Osho World dedicated a week to the mystic poet Kabir from June 20th at the galleria.
During the inauguration renowned classical vocalist Meeta Pandit dedicated a melodious evening to the enlightened master as she rendered the verses of Kabir to a houseful gathering. Acknowledged as the scion of the Gwalior musical gharana, Meeta Pandit is acclaimed as one of the most promising young musicians of today. Deep-rooted in the traditional eight-fold style of singing (ashtang gayaki), Meeta excels in the exposition, elaboration and interpretation of the intricate patterns of Ragas of the Khayal style, with all the variations, modulations and split second precisions. Acknowledged musicians of the day have been generous in showering praise for her music. She has emerged as a shining star in the world of classical music. Her melodious and robust voice coupled with intricate handling of ragas has won her admirers - young and the old alike.
Osho calls Kabir a life affirmative mystic. He never left his home, his wife, his children. He never went anywhere; he never went to the Himalayas. He lived in his home, just the ordinary life of a householder -- and yet became an enlightened one. He never escaped from any situation. He remained rooted in the earth. He was earthly and yet godly. And that is the highest synthesis.
Bringing out the essence of Kabir, Osho says, "Kabir is a mystic poet". He is a lover of life. He does not deny or negate, or condemn. He never sees anything bad anywhere.
"Kabir is one of the greatest mystics of the world. Meditate on Kabir -- pay attention to him, to what he says. And he is a very simple man, not learned in any way -- all that he says is out of his experience. He is not a scholar, he does not know anything about the Veda and the Koran and the Bible. All that he says is out of his own existential experience. He is not a theoretician or a philosopher; he is a poet. And not only a poet, he is a mystic poet -- and the difference is that the poet sometimes has glimpses of God, and then he falls back again -- rare moments of flight."_Osho
"From Rocks to Robes" a new range of Haiku textile collection and ceramics dedicated to the mystic Kabir was also be launched during the occasion. The Garments collection, "From Rock to Robes", by designers Bindu and Ranjan uses embellishments in the form of painted stylized human figurers, inspired by the rock-art of Vindhyas. Encased in elements of comfort and a soft feel, reflective of a serene inner being; clean and uncluttered lines with minimal accent, this collection is but a small tribute to Kabir - the weaver, and a philosopher. Earthy colors, white, ecru, charcoal etc. in natural fibers like cotton, linen and silks have been used in asymmetric hems for skirts, ponchos, flowing kaftans and meditation robes.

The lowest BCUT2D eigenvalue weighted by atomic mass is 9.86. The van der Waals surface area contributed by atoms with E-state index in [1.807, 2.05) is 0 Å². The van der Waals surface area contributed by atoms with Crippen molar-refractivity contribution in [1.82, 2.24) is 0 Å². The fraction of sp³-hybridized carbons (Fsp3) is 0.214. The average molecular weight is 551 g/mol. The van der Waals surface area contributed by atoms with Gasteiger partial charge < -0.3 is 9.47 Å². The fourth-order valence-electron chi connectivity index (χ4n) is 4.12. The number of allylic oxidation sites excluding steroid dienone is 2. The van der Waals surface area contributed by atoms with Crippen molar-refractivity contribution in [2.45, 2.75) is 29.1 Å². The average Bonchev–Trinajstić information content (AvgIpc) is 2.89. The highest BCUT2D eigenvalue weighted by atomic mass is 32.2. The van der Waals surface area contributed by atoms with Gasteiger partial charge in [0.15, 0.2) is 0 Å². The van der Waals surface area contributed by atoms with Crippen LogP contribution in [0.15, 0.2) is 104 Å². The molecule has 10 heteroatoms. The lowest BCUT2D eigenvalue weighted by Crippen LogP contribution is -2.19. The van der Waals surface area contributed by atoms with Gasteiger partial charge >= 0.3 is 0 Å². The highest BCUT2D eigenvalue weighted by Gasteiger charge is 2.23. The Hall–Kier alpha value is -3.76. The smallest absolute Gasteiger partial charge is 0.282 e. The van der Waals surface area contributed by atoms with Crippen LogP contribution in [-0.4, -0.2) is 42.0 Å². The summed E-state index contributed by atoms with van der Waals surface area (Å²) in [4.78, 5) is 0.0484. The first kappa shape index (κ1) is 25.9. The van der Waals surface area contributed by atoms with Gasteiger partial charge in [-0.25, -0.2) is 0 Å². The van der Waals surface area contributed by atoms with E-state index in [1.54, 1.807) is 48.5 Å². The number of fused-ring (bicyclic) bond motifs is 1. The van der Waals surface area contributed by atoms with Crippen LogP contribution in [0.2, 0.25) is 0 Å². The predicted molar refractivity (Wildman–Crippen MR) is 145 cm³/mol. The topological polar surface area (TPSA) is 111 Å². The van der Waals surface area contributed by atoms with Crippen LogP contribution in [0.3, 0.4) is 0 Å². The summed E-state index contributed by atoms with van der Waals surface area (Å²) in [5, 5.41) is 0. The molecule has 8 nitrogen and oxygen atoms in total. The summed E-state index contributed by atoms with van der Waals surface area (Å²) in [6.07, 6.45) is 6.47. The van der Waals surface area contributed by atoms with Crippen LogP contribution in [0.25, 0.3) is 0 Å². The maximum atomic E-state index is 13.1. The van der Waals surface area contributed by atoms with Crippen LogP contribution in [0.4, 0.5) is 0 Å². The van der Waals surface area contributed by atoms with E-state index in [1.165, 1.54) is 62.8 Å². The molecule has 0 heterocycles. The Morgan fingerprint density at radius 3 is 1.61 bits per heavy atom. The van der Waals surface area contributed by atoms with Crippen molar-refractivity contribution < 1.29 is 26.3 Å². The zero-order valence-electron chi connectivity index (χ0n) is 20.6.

Bhimbetka located in Vindhyachal hills, 45 km south of Bhopal in Madhya Pradesh, is a collection of 400 caves with the richest repository of rock art in India. Thematically the cave paintings comprise of scenes of hunters and food gatherers or; the style of the figure range from naturalistic to being just a hint to even totally abstract. These paintings are one of the earliest form of art or creativity known to mankind as the early man, the cave dweller, used locally available natural dyes and created forms on rocks to express their thoughts or in an effort to document their daily life. The collection "From rocks to Robes", embodies the earliest form of Art - cave paintings, in a more contemporary redefinition.
"When Kabir goes to the market with a bundle of cloth to sell, he goes there dancing. He addresses his customer as Rama, his God, and tells him that he has woven this piece of cloth especially for him, that he has interlaced it with prayers. For him both the seller and buyer are God; it is God who sells and it is again God who buys. " _Osho